Prudential Financial’s Bring Your Challenges U.S. advertising campaign, launched in May, 2011 builds on Prudential’s 135-year history of meeting Americans’ financial challenges.
The content highlights some of the tough challenges the company is working to address to help Americans plan for lifetime income security, manage risk in pension plans and investments, and to deliver cost-effective benefits to employees and secure adequate insurance coverage.
Here’s how Prudential explains its campaign:
“Connecting emotionally with consumers is an important step in driving brand preference and motivating action,” says Colin McConnell, head of Prudential Advertising, the in-house advertising agency. “These real-life stories make Bring Your Challenges hit home on the number one financial challenge—retirement. We hope the ads leave people wanting to hear more from Prudential,” Colin explains.
McConnel says the campaign “ will build on the strength of Prudential’s brand and our leadership position in our core businesses through a 360-degree advertising and marketing campaign across traditional and digital media platforms.” It includes advertisements in The New York Times, The Wall Street Journal, Washington Post, USA Today, The Star-Ledger, Barron’s and the Financial Times, as well as television, outdoor advertising, digital, business, general interest and trade media. As part of the campaign, Prudential has created a website featuring short videos of Prudential business leaders and industry thought leaders discussing the pressing financial issues our society faces today.
New York-based creative agency Droga5 worked with Prudential’s in-house advertising agency on the development of the campaign.
One of the more talked about spots is the “Sunrise Montage” which is discussed on theCreativity site by creative folks. Comments include:
This is truly a beautiful spot . Refreshing to see an insurance company doing something so inspiring.
Banal, uninspired and unforgivable, insincere. “Sunrises,” how spectacularly original. What’s more, Droga should know that people don’t have challenges; but that a “challenge” is a business-speak euphemism for pain,troubles and problems. I doubt we’ll see this spot on Droga’s reel.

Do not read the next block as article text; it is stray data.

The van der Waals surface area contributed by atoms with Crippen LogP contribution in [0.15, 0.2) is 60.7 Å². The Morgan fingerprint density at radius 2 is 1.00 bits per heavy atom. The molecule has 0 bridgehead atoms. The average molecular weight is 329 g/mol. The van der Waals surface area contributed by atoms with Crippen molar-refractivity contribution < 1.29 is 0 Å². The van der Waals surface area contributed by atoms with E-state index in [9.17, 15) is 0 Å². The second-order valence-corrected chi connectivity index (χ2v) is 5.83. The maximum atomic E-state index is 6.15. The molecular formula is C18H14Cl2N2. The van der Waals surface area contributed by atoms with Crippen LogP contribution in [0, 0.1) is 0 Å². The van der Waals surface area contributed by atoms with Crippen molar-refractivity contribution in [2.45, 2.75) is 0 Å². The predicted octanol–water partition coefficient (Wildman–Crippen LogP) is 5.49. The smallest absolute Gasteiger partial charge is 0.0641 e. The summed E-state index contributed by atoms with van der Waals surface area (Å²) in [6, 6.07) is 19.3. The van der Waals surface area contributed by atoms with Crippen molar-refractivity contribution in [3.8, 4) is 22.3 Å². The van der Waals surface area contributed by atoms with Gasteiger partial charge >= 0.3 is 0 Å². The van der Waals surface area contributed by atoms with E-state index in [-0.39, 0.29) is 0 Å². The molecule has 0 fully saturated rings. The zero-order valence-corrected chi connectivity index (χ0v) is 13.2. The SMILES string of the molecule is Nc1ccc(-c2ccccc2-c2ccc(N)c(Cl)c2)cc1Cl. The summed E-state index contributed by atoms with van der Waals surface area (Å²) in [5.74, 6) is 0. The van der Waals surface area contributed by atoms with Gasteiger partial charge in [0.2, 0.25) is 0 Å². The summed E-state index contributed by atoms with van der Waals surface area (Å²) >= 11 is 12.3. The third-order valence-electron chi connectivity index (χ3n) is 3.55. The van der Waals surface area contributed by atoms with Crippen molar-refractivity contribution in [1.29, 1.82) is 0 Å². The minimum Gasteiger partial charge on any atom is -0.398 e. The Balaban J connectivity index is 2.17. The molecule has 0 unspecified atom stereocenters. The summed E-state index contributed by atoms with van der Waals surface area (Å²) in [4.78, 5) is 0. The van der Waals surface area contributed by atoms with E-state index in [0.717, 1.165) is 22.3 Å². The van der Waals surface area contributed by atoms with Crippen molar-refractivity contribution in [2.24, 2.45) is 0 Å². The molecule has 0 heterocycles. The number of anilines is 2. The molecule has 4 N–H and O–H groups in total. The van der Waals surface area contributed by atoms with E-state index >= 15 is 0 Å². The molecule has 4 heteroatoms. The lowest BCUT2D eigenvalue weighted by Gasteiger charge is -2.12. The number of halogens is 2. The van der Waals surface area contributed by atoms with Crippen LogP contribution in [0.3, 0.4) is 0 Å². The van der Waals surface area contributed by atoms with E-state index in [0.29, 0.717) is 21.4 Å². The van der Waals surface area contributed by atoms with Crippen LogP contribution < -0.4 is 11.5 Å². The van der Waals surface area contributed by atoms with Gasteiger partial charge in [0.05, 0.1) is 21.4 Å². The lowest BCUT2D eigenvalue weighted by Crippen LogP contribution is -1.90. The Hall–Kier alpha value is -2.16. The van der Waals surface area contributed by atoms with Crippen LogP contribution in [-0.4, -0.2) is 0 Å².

But what does the target audience think?
“YICK!” is the only emotional reaction these “real-life stories” elicited from me. The videos are depressing. Think AARP LAND TO THE NTH POWER. I didn’t relate to a single person. The “retirees” act like they don’t have an ounce of energy. Even when one of them is talking about his grandchildren, he seems depressed. The music is lethargic, too. The message is off the mark. The photography, however, is nice and artsy. “The campaign completely misses. First, it talks about ‘retirement,’ but nobody is retiring,” said Brent Bouchez, founder of Agency five/o, the only ad agency in the United States that focuses exclusively on marketing to the FOF generation.
According to Geri, “If Prudential and its ad agency really understood the FOF generation, they would have produced videos of upbeat, energetic, passionate people who were clients of Prudential beforethey retired. The message would be: “Prudential’s financial planning expertise gave me the security I wanted and deserved when I retired. So now I can spend the winter on Turks & Caicos.”
We ARE an energetic, passionate, upbeat generation, whether we’re 45 or 65. And we’re not retiring. Even if we’re leaving our long-time jobs, we’re becoming entrepreneurs and finding creative and profitable ways to use our passions. There are certainly people in every generation who don’t fit the prevailing attitude and profile of their peers. They’ve lost their jobs and maybe their homes. But those folks certainly are not retiring, which makes the Prudential campaign even more idiotic. The only thing Prudential’s campaign will succeed in doing is steering FOFs to its competition.
Snap Principle of Targeted Advertising:
Talk to your target audience first!